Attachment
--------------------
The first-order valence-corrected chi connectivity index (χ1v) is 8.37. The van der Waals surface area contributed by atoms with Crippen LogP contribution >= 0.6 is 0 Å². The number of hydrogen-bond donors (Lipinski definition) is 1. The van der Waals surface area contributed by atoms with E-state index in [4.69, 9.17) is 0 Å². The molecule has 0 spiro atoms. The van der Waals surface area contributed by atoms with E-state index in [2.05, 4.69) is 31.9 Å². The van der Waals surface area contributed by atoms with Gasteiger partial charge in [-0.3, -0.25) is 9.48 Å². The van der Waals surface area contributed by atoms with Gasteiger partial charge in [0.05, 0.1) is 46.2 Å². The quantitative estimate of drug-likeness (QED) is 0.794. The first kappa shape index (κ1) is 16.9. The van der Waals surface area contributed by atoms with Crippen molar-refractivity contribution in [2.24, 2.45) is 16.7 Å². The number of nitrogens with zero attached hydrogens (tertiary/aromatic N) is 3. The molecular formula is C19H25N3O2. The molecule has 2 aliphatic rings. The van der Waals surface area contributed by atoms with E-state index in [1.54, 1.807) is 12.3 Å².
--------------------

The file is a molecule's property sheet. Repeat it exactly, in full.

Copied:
The first-order valence-corrected chi connectivity index (χ1v) is 8.37. The van der Waals surface area contributed by atoms with Crippen LogP contribution >= 0.6 is 0 Å². The number of hydrogen-bond donors (Lipinski definition) is 1. The van der Waals surface area contributed by atoms with E-state index in [4.69, 9.17) is 0 Å². The molecule has 0 spiro atoms. The van der Waals surface area contributed by atoms with E-state index in [2.05, 4.69) is 31.9 Å². The van der Waals surface area contributed by atoms with Gasteiger partial charge in [-0.3, -0.25) is 9.48 Å². The van der Waals surface area contributed by atoms with Gasteiger partial charge in [0.05, 0.1) is 46.2 Å². The quantitative estimate of drug-likeness (QED) is 0.794. The first kappa shape index (κ1) is 16.9. The van der Waals surface area contributed by atoms with Crippen molar-refractivity contribution in [2.24, 2.45) is 16.7 Å². The number of nitrogens with zero attached hydrogens (tertiary/aromatic N) is 3. The molecular formula is C19H25N3O2. The molecule has 2 aliphatic rings. The van der Waals surface area contributed by atoms with E-state index in [1.54, 1.807) is 12.3 Å².